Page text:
iProvo Sale and RFP

Over a year ago, Provo City put out an RFP titled, “Request for Proposals for Partnership Opportunities with Telecommunication Service Providers on the iProvo Network”. This was a public invitation to companies like XMission to provide services to the citizens of Provo over the fiber network installed by the city. You can read the full text of the RFP on the Provo city website.

XMission was excited to respond to Provo’s request. This was in fact, the first time we had been invited to participate at all. The process that Provo originally engaged in to select their disastrous first Internet provider, HomeNet, and then subsequent providers was never extended to XMission. This in spite of the consistent calls from Provo residents to iProvo to allow us to participate on their network.

After responding to Provo’s request, XMission had a number of meetings with iProvo which were welcoming and positive. The last meeting we had with them was in December when we were told that we were on track to be a participant and some wholesale pricing was reworked. Yesterday, iProvo held a press conference where they announced the sale of the network to a company named Broadweave.

I attended the press conference and asked a simple question of the mayor, “Do you think the sale of a public asset should be done through a public process?” His response was that it was done in a public fashion and that I only needed to read the RFP to understand that the network sale was a possibility. The RFP title states, “Partnership Opportunities with Telecommunication Service Providers on the iProvo Network” with the keyword being “on”. Later in the document the “goals and design for the Network Project” are laid out, with the first being, “To provide the citizens of Provo a full range of competitive choices for telecommunications services and applications.” How exactly does selling the network to a business which will lock out out all other businesses meet this goal of the RFP? As recent as two weeks ago, Mayor Billings was claiming there were offers, but “due diligence” had prevented a sale. If this is the same “due diligence” that selected HomeNet, an out-of-state company which used forged documents to prop up its financials, then it would have been enlightening to see how Broadweave was selected.

Unfortunately, none of the proceedings in selecting Broadweave are public. Provo officials have handled the public trust much like a private entity in signing “non-disclosure agreements” and not being fully clear that iProvo indeed was for sale. Although the claim is made that Broadweave is paying $40 million for the network, they are simply assuming the bond debt, which will fall back to Provo City if they can’t sustain their business model and Sorenson Capitol backs out of the transaction.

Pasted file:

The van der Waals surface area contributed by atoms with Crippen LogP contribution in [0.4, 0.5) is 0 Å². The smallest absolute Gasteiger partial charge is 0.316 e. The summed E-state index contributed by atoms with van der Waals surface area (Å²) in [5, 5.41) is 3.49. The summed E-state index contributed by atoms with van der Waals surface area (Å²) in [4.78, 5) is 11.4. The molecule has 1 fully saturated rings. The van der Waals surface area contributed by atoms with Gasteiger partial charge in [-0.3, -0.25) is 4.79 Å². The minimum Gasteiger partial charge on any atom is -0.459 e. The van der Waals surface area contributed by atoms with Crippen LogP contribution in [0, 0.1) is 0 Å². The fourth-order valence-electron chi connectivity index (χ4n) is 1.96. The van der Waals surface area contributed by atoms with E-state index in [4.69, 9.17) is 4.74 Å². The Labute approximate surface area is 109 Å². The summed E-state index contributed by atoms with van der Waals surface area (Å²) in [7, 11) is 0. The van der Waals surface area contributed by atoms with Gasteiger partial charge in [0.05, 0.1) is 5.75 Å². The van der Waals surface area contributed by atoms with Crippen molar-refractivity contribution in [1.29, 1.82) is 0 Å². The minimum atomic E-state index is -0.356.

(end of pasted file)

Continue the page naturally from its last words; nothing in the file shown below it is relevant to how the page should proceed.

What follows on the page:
I wish Provo the best success in their efforts, others have been more critical. Some have claimed my comments to the press are so much “sour grapes”. Let me be clear, my interest in iProvo since its inception was being a provider on an open-competition network. I believe there is a very good reason private interests worldwide are not building ubiquitous fiber networks — the payback is beyond 20 years. There is no doubt in my mind that if Qwest, Comcast, and all data service providers were restricted to providing service over one municipal fiber network, it would not only succeed, the public would see cheaper rates and superior service. The lack of proper RFP for the sale of iProvo hands the network over to a single private interest that will control rates and service.

I have been told that there were other national and international companies who expressed interest in purchasing iProvo. Would they have kept the network open to service provider competition? Would there have been a better deal instead of just assuming the bond debt? Without a proper RFP process in place for the sale, the public will never know.

Since the beginning of iProvo, XMission has wanted to help the network succeed. Instead, we have been inexplicably stonewalled and blocked at every turn. What is certain now is that there will be no open competition on the iProvo network. Eventually this country will realize that fiber infrastructure is not a luxury that can be sustained by a business model, but a necessary investment in our economy. Sadly, it is going to take another decade of mismanagement and lost promises by the private sector before that is realized.

15 thoughts on “iProvo Sale and RFP

  1. Mayor Billings’ lack of transparency and “we’re not selling it, whoops we are” switcheroo are reason enough to know that there’s something rotten in the state of Provo. Even if Broadweave shoots the ARPU way up to $55 (which is totally unrealistic given the performance of other FTTH networks at similar price points), they’ll still be hard-pressed to finance operations and the bond. He’s hoping to capitalize on the initial wave of relief washing over the municipal council before they realize this deal is not the end of their problems.

  2. Any chance of Xmission buying Broadweave in the future? If they do end up failing spectacularly, then it could make for an easy way to get into iProvo.

  3. I know a good attorney that will stop this in their conflicted tracks. This sale needs to be open to everyone, not a bunch of Republican business insiders.